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How To Treat Dark Circles Under The Eyes

How To Treat
Dark Circles
Under The Eyes

Whether you wake up with tired-looking eyes after the occasional late night or notice dark circles every morning, these under-eye shadows are a common skin concern that can affect all skin types and skin tones. Dark under-eye circles can become more visible after a restless night of sleep or a stressful week, but they are also caused by other factors that may be out of your control. Genetics, we’re looking at you. While you may not always be able to prevent dark circles, there are solutions that can help give you a bright-eyed appearance, and we want to fill you in.

What Are Dark Circles?

The name tells you much of what you need to know about dark circles. Under-eye dark circles are pigmented skin or shadows under the eyes, which can cause you to look tired or stressed. They are darker than the rest of your skin and may appear brown or blueish. They’re referred to as under-eye circles because they typically appear in a semi-circle shape beneath the eyes. And as we mentioned, they’re common. The skin around the eye is very delicate and is often one of the first places to show signs of aging. This thin skin can sometimes appear nearly translucent, which may cause dark under-eye circles to become more visible.I

What Causes Dark Circles Under Eyes?

What causes dark circles is an important topic to understand before diving into how to treat them. Dark circles result from many factors, some of which we’ve already touched on, including genetics, sun exposure, and lifestyle.II Some people may notice them when they aren’t well-rested, while others may see them regardless of how much sleep they have gotten. Some of the main factors that can cause dark circles are stress, sleep deprivation, excessive drinking, excessive salt intake, dehydration, and a poor diet.

What Are the Different Types of Dark Circles?

While many people of various ages and skin types have dark circles, they are not all the same. There are two types of dark circles: blue and brown. Here are the differences:

Blue dark circles: This type of dark circle will appear blue to purple, can be related to puffiness and excess fluid under the eyes, and is often seen in lighter skin tones. The purplish hue isn’t caused by blood or your veins, but rather, it’s due to the muscle that closes the eyelids.III Blue or purple dark circles are classified as vascular.IV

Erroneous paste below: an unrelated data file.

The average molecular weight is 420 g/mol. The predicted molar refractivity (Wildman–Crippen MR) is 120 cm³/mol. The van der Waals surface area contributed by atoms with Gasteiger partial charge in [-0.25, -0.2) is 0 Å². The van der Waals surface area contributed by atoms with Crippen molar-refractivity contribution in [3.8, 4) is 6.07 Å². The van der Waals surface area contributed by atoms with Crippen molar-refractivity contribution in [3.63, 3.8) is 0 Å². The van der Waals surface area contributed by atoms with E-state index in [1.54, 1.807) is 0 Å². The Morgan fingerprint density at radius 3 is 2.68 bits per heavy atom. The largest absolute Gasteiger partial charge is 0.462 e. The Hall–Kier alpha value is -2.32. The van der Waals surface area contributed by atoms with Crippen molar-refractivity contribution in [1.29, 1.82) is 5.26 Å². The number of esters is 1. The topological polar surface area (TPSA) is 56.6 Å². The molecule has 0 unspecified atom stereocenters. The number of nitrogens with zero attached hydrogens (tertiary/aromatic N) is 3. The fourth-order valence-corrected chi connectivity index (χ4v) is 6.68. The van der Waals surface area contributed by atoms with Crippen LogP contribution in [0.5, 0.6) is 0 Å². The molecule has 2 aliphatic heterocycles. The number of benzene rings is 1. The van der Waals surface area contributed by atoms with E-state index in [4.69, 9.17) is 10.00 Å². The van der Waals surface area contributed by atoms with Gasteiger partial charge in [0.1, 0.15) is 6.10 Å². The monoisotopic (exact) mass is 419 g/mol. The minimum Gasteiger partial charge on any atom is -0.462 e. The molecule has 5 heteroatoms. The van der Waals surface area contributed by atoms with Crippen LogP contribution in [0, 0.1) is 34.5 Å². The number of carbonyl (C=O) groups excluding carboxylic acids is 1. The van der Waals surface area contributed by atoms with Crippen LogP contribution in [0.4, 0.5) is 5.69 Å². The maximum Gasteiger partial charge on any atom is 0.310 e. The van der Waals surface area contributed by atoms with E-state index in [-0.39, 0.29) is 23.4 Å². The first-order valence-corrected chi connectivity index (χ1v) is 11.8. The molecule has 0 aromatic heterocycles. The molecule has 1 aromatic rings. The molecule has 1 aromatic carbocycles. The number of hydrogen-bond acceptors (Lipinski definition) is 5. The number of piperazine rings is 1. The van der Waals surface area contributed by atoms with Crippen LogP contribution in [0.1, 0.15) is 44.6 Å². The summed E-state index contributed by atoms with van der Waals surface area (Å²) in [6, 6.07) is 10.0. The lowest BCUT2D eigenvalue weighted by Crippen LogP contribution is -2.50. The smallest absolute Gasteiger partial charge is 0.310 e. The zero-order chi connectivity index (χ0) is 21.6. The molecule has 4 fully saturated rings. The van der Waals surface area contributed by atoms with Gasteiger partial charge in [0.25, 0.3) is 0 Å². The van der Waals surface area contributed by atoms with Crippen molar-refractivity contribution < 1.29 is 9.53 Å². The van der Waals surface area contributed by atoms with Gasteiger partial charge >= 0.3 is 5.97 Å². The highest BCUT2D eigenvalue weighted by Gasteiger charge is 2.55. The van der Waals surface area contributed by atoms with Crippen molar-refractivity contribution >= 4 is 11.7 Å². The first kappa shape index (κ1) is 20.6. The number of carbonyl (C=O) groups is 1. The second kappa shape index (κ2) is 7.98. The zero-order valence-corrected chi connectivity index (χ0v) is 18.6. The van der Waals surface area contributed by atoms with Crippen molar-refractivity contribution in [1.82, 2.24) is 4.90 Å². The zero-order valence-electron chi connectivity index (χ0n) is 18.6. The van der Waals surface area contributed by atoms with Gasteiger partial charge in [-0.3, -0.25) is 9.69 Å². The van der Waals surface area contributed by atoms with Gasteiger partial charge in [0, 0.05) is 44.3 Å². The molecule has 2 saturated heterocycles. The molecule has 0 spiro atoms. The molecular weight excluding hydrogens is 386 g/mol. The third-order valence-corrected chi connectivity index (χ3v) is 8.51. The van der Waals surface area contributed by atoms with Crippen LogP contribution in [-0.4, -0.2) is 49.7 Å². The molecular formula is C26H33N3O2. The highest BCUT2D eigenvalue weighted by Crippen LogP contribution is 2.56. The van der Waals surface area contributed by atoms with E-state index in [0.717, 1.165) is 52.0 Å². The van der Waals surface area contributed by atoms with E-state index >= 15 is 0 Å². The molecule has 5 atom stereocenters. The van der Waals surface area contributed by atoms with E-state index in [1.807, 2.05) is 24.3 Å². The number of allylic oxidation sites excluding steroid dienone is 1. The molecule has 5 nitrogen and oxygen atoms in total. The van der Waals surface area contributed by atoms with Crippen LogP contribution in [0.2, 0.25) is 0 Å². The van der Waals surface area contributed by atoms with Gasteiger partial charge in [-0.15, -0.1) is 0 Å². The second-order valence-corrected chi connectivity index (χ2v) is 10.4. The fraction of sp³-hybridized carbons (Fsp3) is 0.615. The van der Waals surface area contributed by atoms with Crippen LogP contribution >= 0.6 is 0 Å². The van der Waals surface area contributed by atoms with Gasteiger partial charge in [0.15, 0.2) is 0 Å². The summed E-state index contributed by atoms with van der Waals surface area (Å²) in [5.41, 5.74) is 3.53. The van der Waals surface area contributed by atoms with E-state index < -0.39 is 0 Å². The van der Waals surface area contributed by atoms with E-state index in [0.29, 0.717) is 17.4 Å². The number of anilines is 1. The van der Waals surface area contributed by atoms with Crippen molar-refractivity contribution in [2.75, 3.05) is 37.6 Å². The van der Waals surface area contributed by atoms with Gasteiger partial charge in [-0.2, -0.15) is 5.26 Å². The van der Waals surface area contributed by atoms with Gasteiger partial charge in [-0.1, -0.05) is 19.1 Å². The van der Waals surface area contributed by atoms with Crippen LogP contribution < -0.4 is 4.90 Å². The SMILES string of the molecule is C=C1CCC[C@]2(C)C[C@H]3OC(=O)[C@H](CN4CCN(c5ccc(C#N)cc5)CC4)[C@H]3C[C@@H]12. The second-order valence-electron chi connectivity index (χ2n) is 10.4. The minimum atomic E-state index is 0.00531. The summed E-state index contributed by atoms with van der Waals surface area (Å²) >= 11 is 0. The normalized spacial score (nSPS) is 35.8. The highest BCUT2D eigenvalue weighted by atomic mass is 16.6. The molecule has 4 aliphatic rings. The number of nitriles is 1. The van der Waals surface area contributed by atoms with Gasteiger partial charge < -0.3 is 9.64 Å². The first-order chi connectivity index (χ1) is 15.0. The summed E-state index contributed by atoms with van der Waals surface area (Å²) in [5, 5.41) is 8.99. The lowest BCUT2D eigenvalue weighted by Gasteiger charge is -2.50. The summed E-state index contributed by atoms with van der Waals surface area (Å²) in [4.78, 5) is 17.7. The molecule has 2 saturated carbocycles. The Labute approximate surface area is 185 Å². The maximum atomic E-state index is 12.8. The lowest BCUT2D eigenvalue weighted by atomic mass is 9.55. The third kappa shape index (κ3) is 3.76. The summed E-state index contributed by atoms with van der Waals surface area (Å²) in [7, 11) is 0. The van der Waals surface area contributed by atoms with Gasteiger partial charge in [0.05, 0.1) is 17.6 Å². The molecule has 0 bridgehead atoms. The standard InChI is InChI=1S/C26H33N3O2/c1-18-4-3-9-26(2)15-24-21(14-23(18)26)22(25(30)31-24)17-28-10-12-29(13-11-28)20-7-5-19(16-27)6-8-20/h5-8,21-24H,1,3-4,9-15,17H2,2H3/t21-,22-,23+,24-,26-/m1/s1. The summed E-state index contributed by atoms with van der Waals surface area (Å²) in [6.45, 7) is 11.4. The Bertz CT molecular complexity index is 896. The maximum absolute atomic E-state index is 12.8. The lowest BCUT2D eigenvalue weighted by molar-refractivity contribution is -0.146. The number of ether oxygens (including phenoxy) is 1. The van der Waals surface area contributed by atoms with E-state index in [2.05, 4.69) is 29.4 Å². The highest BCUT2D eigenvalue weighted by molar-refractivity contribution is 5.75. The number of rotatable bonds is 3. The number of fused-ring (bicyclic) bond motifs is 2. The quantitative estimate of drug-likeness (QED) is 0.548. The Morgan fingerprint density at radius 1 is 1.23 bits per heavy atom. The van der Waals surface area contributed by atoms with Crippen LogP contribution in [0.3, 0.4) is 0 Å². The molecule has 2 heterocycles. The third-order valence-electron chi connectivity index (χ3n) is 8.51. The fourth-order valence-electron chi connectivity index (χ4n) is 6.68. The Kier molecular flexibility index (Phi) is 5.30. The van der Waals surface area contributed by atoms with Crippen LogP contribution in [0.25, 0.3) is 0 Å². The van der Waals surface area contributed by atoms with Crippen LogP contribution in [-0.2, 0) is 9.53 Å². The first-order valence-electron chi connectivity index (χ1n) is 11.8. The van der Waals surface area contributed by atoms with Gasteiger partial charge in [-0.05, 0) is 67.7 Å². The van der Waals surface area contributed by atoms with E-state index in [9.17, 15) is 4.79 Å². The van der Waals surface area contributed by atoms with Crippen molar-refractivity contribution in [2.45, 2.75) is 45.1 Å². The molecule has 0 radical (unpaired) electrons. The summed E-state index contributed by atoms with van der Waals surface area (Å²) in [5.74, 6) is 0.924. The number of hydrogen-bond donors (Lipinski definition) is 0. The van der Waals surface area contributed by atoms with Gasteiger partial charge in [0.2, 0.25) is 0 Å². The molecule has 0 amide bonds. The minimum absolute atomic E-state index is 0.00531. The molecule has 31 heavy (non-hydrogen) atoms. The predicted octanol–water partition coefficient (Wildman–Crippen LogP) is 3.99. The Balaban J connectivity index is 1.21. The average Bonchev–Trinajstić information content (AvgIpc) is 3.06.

Brown dark circles: With this type (also known as the pigmented type IV) dark circles can range in color from light to darker brown. You may notice they darken with sun exposure, and they often appear in those with olive or darker skin tones.

Depending on your skin type, sun exposure, genetics, and other factors, you may be more likely to have one type over the other. It’s also possible to have a combination of both blue and brown circles. It should be easy to identify which you have based on the color of your under-eye circles and whether they’re accompanied by puffiness.

Are Dark Circles a Sign of Aging?

While dark circles are often seen as one of the early signs of aging, they affect a range of ages and may be visible long before you notice a fine line or wrinkle.IV Dark circles can happen to all skin types, skin tones, and ages, but with that said, they do often become more visible over time as skin loses volume and density. They typically accompany other signs of aging around the eye, including puffiness, crow’s feet, fine lines and wrinkles, and eye bags.

Can You Really Get Rid of Dark Circles?

"How to get rid of dark circles" is a top skincare search term, but the real question should be whether they’re possible to get rid of. You can’t make wishes to a genie or cross your fingers and hope to get rid of dark circles in just two days—even if something big is coming up on your social calendar. The truth is, you may not be able to get rid of under-eye circles. What you can do is reduce their appearance with the right skincare tips and products, including Powerful-Strength Dark Circle Reducing Vitamin C Eye Serum, but we’ll get into more about how to do so below.

It’s also important to note that what you may believe are dark circles could actually only be shadows caused by puffy eyelids or sunken eyes.V If this is the case, you can take steps to address what’s creating the shadow (in some cases, dark circle treatment options work for puffiness, too), but you can’t just erase a shadow.

Does Sleep Help With Dark Circles?

Midnight Recovery Eye